All water may look the same, but in reality there are significant differences between what comes out of household and corporate. You may have heard of hard water or soft water, but you may not know if you have one or if you need the other.
If so, here are the basics of water softeners, their strengths and weaknesses, and how they affect your plumbing!
Q1-What is a water Softener?
The water softener is a device that removes some of the "hard" elements such as calcium, magnesium and other minerals from the water.
What happened with hard water in?
Water is considered hard if it is richer in minerals than normal water. This is a problem because calcium and magnesium can accumulate as lime in pipes, water heaters, and even devices such as ice and coffee makers. Over time, the flow of water may decrease and the line may become completely blocked.
Another problem with hard water is that it makes foaming difficult. Not only is this frustrating in the shower, but it can also prevent clothes and dishwashers from functioning at their best and tend to produce more foam.
Q2-How does the water softener work?
Calcium and magnesium, which are abundant in hard water, are positively charged ions. These positive ions settle out of the water (causing lime scale), making it difficult for other positively charged ions (such as soap ions) to dissolve. The water softener filters the water through a mixture of plastic beads and salt. These mixtures exchange these very positive ions for low-charge ions such as sodium. Sodium is preferred because it does not settle in the pipe or prevent soap scum.
Q3-What are the benefits of water softeners?
-Extends the useful life of all water consuming devices (dishwashers, refrigerators, water heaters, washing machines, shower heads, etc.)
-Reduces soap scum and residue and keeps sinks, tubs and washing machines clean.
-Keeps pipes clean and prevents freezing.
-Hair, skin and clothing feel cleaner and softer after washing.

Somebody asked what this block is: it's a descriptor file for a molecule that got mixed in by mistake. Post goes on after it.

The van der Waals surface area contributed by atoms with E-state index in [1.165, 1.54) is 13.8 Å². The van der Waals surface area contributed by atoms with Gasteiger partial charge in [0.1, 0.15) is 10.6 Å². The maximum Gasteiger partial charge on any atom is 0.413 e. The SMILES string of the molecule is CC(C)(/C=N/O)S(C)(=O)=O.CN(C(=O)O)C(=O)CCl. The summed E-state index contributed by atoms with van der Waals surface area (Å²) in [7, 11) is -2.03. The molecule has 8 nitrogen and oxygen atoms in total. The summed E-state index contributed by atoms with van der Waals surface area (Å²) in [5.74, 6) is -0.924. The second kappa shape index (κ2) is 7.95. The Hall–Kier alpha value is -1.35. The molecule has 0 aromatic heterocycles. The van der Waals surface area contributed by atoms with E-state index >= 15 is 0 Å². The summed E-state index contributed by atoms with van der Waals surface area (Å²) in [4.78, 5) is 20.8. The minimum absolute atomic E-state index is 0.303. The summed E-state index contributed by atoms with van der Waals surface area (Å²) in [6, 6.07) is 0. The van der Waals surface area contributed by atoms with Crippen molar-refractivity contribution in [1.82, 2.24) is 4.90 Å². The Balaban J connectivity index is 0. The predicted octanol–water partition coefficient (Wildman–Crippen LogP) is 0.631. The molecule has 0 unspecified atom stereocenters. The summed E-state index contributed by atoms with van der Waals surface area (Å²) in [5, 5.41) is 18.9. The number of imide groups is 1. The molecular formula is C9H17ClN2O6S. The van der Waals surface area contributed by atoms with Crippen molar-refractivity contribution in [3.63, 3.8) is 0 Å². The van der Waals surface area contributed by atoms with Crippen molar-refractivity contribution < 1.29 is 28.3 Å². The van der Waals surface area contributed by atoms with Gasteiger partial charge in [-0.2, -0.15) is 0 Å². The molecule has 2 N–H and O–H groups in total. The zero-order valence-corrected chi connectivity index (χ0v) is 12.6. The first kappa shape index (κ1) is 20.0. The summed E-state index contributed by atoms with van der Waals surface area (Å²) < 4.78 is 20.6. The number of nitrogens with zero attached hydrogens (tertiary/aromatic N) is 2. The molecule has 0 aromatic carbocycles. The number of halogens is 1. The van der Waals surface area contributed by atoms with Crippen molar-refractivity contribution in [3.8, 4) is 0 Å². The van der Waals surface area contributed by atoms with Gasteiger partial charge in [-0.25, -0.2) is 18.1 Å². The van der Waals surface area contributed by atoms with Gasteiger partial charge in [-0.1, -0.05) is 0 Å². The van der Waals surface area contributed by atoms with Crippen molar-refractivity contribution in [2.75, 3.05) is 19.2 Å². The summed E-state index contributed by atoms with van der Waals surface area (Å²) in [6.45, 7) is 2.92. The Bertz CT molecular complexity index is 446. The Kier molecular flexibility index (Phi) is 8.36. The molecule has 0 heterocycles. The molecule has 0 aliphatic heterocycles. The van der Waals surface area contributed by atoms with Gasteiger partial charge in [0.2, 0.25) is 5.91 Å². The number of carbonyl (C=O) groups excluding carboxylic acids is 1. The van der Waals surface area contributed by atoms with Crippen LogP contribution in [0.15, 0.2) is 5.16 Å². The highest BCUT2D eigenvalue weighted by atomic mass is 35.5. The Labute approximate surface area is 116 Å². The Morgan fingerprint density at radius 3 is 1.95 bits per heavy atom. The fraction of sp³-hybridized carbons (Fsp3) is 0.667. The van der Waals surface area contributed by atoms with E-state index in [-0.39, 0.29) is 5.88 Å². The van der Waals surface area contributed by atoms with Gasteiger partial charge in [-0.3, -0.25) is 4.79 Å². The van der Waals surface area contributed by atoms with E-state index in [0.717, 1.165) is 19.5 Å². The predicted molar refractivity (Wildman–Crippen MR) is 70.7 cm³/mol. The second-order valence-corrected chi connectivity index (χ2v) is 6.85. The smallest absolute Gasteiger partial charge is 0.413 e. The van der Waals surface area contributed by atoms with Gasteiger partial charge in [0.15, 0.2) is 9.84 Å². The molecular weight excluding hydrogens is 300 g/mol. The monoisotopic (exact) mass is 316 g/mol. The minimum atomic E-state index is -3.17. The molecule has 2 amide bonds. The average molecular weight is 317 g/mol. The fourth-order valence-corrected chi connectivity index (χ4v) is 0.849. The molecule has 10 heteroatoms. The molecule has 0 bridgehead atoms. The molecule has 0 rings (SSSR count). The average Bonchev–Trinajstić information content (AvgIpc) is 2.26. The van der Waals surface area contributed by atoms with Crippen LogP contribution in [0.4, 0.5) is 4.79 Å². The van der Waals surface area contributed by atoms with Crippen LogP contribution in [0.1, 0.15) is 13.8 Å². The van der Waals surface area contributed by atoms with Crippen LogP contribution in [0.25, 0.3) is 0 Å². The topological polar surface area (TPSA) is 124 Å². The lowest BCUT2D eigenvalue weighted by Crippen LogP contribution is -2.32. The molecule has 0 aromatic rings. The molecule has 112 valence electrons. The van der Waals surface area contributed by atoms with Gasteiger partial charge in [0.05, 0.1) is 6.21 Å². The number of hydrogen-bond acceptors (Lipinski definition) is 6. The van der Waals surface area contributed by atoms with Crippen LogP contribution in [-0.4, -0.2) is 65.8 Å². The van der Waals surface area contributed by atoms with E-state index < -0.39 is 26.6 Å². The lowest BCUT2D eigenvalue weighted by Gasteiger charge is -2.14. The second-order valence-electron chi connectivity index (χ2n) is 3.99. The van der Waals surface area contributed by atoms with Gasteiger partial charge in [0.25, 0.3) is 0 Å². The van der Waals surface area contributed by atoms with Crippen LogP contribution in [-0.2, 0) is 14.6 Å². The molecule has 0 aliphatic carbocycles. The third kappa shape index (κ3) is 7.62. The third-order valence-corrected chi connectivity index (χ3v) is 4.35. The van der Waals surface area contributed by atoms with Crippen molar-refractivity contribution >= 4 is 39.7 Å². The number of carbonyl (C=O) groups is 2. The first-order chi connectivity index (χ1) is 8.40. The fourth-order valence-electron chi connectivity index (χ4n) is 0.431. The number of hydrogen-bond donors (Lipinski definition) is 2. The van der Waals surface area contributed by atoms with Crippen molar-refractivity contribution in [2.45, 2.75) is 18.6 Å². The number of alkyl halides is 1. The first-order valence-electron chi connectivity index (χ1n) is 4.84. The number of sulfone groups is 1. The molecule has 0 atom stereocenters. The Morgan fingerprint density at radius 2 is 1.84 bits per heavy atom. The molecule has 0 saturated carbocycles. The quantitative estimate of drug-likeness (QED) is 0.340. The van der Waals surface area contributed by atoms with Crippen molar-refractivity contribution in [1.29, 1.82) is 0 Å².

-Improves water heater efficiency by 22-29 percent.
Q4- What are the disadvantages of water softeners?
-Add a small amount of sodium to the water (it still fits well in a "safe" drinking zone, but can be a problem for some people).
-May be harmful to the environment. (The water softener will maintain its function through a regular regeneration cycle. When this occurs, excess salt, magnesium and chloride will be flushed into the sewer pipe. This also causes high concentrations of pollutants to flow into the water system. )
Q5-How do I know if I have hard water?
If TDS is well below 500 it is soft water, 500-2000 mg/l TDS is moderately hard water and beyond 2000 mg/l is hard water.
Can Water Softener cause in Plumbing Problems?
Water softener and plumbing systems:
There is nothing wrong with hard water. Some say it's completely safe to drink and the added minerals are good for your health. However, there is no doubt that hard water will eventually be sacrificed. The day will come when you will have to pay for expensive repairs of calcified pipes and equipment. The cost of installing a water softener is a modest investment compared to the cost of repairs and the associated headaches-especially when considering that a well-maintained water softener can last 10 to 15 years.
If you want to use a water softener to keep your plumbing healthy, but you want to avoid some of the drawbacks of these devices, there are several ways to do it.
A) You can use an additional water filter to avoid consuming extra sodium.
B) Set up the reverse osmosis system.
C) You can also "regenerate" or flush the water softener more often to prevent high levels of pollutants from entering the environment at the same time.
A water softener may not be sufficient. If you see brown or yellow stains on your clothes, dishes, sinks, faucets, or tubs, there may be another problem. There is too much iron in the water. If you suspect an iron problem, call the plumber to get a sample and test the water. Plumbers also help identify the source of excess iron and offer possible solutions that vary depending on whether you are using tap water or well water. In small cases, adding an iron filter to the soft finish can solve the problem.